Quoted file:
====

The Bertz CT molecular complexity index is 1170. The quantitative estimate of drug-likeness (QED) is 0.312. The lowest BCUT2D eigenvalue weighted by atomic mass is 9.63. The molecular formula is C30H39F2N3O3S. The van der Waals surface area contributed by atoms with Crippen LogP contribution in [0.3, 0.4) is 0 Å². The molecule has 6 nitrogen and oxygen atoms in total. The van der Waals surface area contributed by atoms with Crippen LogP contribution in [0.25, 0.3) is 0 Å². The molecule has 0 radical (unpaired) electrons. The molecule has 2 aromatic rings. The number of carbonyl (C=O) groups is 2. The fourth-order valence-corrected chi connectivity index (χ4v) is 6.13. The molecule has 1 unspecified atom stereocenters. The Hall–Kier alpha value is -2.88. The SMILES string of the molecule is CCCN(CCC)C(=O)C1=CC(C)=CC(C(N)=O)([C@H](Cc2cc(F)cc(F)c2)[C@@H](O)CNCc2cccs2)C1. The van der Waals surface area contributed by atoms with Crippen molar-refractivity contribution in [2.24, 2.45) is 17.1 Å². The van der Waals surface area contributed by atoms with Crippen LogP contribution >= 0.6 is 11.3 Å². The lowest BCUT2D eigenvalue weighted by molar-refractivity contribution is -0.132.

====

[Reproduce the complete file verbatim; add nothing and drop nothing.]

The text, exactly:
The Bertz CT molecular complexity index is 1170. The quantitative estimate of drug-likeness (QED) is 0.312. The lowest BCUT2D eigenvalue weighted by atomic mass is 9.63. The molecular formula is C30H39F2N3O3S. The van der Waals surface area contributed by atoms with Crippen LogP contribution in [0.3, 0.4) is 0 Å². The molecule has 6 nitrogen and oxygen atoms in total. The van der Waals surface area contributed by atoms with Crippen LogP contribution in [0.25, 0.3) is 0 Å². The molecule has 0 radical (unpaired) electrons. The molecule has 2 aromatic rings. The number of carbonyl (C=O) groups is 2. The fourth-order valence-corrected chi connectivity index (χ4v) is 6.13. The molecule has 1 unspecified atom stereocenters. The Hall–Kier alpha value is -2.88. The SMILES string of the molecule is CCCN(CCC)C(=O)C1=CC(C)=CC(C(N)=O)([C@H](Cc2cc(F)cc(F)c2)[C@@H](O)CNCc2cccs2)C1. The van der Waals surface area contributed by atoms with Crippen molar-refractivity contribution in [2.24, 2.45) is 17.1 Å². The van der Waals surface area contributed by atoms with Crippen LogP contribution >= 0.6 is 11.3 Å². The lowest BCUT2D eigenvalue weighted by molar-refractivity contribution is -0.132.